Saturday, December 19, 2009

7 comments Bob Knight v. John Calipari

It actually snowed a fair amount here in North Carolina which means everyone is freaking out about driving on the roads and just generally going out in public. Few people in North Carolina know how to drive on ice and snow. There was actually a woman on the news last night who said that people were driving too slow on the roads. Needless to say she will wreck her car and then tell everyone how dangerous it is to be out on the roads...simply because she can't drive on them at a safe speed.

Enough with the weather updates. Today, John Calipari and Bob Knight are going head-to-head (sort of) over college basketball coaching ethics. I fall on the side of Bob Knight because I am a dreamer who wants every program to be run clean and just generally don't like John Calipari.

I like Bob Knight and though he seems disinterested at times when announcing basketball games, I enjoy listening to him announce games on ESPN as well. Obviously everyone has their opinion on him and his behavior and "antics" while he was coaching. I personally think Bob Knight was a great coach and though his drill sergeant tactics with his players wasn't always admirable, he graduated players and prepared them for the real world...except for Isiah Thomas. I have no idea what happened with him, though he and Knight butted heads a lot at Indiana, so maybe that's why Thomas can't seem to help but run teams and leagues into the ground.

As far as whether I would want Bob Knight to coach my child, the answer is probably yes. Of course I wouldn't condone or accept his choking and child-like antics (which is more in the past than how he was at Texas Tech) but I think he is a great teacher of responsibility and basketball for student-athletes. His actions were reprehensible at times, so it would be a hard call for me to make if I was in the position of having a child coached by Knight. I would probably wouldn't mind if Knight coached a member of my family.

So when Bob Knight has something to say about college basketball I listen and when Bob Knight has something to say about John Calipari I listen even harder. Bob Knight doesn't particularly like how John Calipari runs a college program.

Bob Knight said integrity is lacking in college basketball and cited Kentucky coach John Calipari as an example.

I think either John Calipari is one of the dirtier coaches in NCAA basketball, doesn't have enough control over his program to prevent sanctions from occurring or he is just really crappy at doing things wrong and always gets caught. Either way, I personally am not a huge John Calipari fan. He is the king of coaching one-and-done players (there is nothing inherently wrong with this but I still don't like it), he leaves programs behind after there have been sanctions taken out on those programs and I just get an overwhelming feeling he is dirty.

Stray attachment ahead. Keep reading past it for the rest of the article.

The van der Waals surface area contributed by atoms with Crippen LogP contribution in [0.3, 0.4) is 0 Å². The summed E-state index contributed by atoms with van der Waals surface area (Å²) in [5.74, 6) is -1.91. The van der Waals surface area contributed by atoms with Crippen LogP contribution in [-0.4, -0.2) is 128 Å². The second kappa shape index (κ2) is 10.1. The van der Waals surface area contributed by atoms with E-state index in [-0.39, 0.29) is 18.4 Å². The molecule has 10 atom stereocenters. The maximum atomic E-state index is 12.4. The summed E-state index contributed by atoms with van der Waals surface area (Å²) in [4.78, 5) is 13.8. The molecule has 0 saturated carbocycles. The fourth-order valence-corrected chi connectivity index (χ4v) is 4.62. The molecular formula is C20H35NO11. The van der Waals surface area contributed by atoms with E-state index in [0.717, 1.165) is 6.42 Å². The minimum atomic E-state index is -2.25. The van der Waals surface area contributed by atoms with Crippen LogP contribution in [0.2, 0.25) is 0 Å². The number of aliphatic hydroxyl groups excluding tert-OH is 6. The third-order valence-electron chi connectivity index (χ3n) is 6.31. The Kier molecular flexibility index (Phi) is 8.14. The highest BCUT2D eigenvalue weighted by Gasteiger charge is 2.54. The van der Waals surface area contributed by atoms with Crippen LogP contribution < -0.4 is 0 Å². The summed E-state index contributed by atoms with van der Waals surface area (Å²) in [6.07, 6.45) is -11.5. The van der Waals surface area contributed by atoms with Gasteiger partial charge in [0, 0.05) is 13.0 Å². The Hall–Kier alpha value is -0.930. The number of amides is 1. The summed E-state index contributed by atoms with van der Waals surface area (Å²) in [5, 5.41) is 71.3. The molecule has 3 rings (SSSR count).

There has to be a reason DeMarcus Cousins followed him to the University of Kentucky right? Even though Kentucky was never on his list of schools he was considering towards the end of his recruitment? Why the hell did Eric Bledsoe go to Kentucky to play a non-natural position of shooting guard (because of John Wall) when he could have gone to other schools and started at point guard? In fact, Kentucky really wasn't in the running for Bledsoe until Calipari ended up there and Memphis was never in the running for Bledsoe when Calipari coached at Memphis. It befuddles me how Bledsoe ended up at Kentucky.

"We've gotten into this situation where integrity is really lacking and that's why I'm glad I'm not coaching," he said. "You see we've got a coach at Kentucky who put two schools on probation and he's still coaching. I really don't understand that."

Say what you want about Bob Knight, and people have, but he graduates players and he appears to have run a clean program. I do agree with Bob Knight on this issue, but John Calipari is not the only one in college basketball or college football who lacks integrity. I guess Calipari is the poster boy right now for this problem but he is certainly not the only one who is the cause of this problem.

Can we really stop Calipari from coaching? At UMass he wasn't directly involved with the violations by his player and the NCAA wasn't really focusing on him at Memphis, but were instead focusing on an already graduated player. He is around the scene of the violation and probably had direct/indirect involvement, but I don't know if that means there is something the NCAA can do about it. I personally would like to see the NCAA investigate Calipari more because I believe he runs a dirty program, but that would essentially be a witch hunt and that's unfair to all the parties involved. I try not to be biased against Calipari just because I don't like him that much, but I am like Bob Knight in that something seems off with his recruiting and the way he runs his programs.

Massachusetts and Memphis were both sanctioned by the NCAA for violations committed during Calipari's tenure.

What pisses me off is that Calipari is gone when the sanctions are handed down to the programs. Maybe this is a coincidence, but I can't believe twice he has just happened to leave a program as sanctions were being handed down. The UMass program hasn't been the same since he left, but fortunately Memphis seems to be headed onto a better track. They are a good team and seem to be able to recover from the Calipari era. Calipari smells sanctions and off he goes to another school.